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Re: [CQ-Contest] Desk design

Subject: Re: [CQ-Contest] Desk design
From: Jim Smith <jimsmith@shaw.ca>
Date: Tue, 17 Aug 2004 21:59:09 -0700
List-post: <mailto:cq-contest@contesting.com>
When I moved my shack from the 2nd floor to the new one in the basement I spent some time thinking about the ergonomics. First of all, I find that the things I pay the most attention to are the monitor and the keyboard. I have also found that the monitor on top of the rig arrangement sucks big time, as several experiences with stiff necks at the end of a contest told me. Also, the people who made those L-shaped secretarial desks with the part that the typewriter goes on at a lower level than the main work area knew what height the keyboard should be off the floor. So, I got one of those desks with a left hand "return", as that part of the desk where the keyboard sits is called at an auction. Left hand means that, if you are sitting at the desk using the main work surface, the keyboard is on your left.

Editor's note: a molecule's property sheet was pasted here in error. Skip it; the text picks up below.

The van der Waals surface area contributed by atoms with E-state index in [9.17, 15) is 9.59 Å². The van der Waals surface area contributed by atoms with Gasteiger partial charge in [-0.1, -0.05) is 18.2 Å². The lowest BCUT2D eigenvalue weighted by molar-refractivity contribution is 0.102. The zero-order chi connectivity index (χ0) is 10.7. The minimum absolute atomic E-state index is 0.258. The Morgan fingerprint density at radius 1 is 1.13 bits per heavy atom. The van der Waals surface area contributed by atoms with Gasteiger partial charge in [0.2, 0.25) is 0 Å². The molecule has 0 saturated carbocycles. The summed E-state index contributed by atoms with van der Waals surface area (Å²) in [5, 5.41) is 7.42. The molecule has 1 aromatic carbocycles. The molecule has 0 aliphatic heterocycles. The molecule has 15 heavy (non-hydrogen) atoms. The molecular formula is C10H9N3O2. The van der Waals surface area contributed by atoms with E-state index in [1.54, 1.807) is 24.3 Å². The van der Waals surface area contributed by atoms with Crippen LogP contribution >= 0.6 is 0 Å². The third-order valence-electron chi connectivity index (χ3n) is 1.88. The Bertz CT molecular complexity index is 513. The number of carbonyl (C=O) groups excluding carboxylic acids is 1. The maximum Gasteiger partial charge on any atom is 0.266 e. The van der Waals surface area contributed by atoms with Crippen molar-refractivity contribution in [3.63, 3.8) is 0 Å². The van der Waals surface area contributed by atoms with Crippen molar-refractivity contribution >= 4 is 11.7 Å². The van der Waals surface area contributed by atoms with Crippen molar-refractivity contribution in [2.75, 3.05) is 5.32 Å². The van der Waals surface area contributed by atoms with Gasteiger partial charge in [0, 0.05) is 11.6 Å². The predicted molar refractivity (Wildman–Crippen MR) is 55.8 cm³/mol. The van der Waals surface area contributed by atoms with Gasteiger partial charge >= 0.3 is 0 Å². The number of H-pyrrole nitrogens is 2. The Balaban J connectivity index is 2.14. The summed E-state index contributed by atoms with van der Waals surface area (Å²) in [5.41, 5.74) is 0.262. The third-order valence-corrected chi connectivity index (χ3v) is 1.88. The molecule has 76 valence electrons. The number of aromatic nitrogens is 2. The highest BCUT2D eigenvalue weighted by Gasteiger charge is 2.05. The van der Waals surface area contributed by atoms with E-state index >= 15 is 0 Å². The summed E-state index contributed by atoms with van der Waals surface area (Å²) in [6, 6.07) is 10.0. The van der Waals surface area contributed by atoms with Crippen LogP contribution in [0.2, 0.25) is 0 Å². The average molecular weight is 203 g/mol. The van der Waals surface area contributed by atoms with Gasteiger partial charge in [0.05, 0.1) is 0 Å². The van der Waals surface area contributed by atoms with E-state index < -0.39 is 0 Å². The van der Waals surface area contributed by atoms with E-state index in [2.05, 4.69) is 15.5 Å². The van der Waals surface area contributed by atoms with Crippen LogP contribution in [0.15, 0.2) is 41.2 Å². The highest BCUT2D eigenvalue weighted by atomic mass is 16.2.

There is, of course, no room on the return for both the keyboard the monitor. You don't want the monitor on the main part of the desk because you'll look like an owl during the contest as your head swivels back and forth. Here's how I solved that problem and the back of the rig rat's nest as well.

First of all, I don't have a lot of gear and accessories so this won't work for everyone.

Imagine the desk shoved into the corner of the shack, right spang up against both walls. Now, if I sit at the desk facing the keyboard I'm looking at a wall about 18" in front of my nose. Well, actually I don't see a wall because I cut a floor to ceiling opening in it about 22" wide. I do see 2 walls, each about 30" long, one on each side of the opening and receding away from me. i.e. it's like looking into a closet which has no door. Well, actually it does have a door at the back which opens into the basement.

Next I installed 4 floor-to-ceiling tracks for adjustable shelving, 2 on each wall. These are the ones which allow for shelves to be adjustable in 1/2" increments. The shelves are about 22" wide and 14-1/2" deep and are made of 3/4" particle board.